Dysmenorrhea By Emily Buckley

‘painful, disabling cramps in the lower abdomen’

Few people feel where their ovaries are.
I guess people know the rough placement,
they could point and pick them out on a chart.
They vaguely know how the misplacement

of growing tissue, and of bleeding cysts
make the ovaries flood with hormones
and make stabbing pain and swelling persist.
They don’t know it aches down to your bones.

Now I know where my left ovary is,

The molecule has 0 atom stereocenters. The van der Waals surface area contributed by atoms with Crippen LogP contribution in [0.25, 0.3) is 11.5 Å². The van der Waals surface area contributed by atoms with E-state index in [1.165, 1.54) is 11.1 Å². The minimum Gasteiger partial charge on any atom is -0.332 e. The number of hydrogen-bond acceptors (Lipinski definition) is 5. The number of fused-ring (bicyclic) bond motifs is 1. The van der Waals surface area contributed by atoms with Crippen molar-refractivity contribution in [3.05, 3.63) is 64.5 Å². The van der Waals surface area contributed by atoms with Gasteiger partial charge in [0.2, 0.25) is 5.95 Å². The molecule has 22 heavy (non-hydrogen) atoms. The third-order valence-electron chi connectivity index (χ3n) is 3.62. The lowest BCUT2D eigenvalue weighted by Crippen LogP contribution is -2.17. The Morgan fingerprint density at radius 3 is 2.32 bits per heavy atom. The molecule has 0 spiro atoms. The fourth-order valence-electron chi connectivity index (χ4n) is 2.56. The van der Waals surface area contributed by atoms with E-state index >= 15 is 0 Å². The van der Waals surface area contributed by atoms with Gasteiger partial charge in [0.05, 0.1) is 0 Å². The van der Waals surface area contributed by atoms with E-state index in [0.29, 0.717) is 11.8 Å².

cupped in inflamed flesh, feeling writhing strife.
It’s walking across a tightrope, and its
balancing on the edge of a steak knife.

When it falls, and tears its fragile skin
waves of pain erupt through my abdomen.

By Emily Buckley


Emily is an English Literature and Creative Writing undergraduate student at Lancaster University, and a passionate poetry student taking classes with Eoghan Walls and Paul Farley. She has been featured in Flash Literary Journal, and won second place in their 2020 Freshers Writing Competition with her hybrid piece She Stood on the Doorstep. Originally from Manchester, Emily’s poetry focuses on sexuality, religion, and chronic illness.

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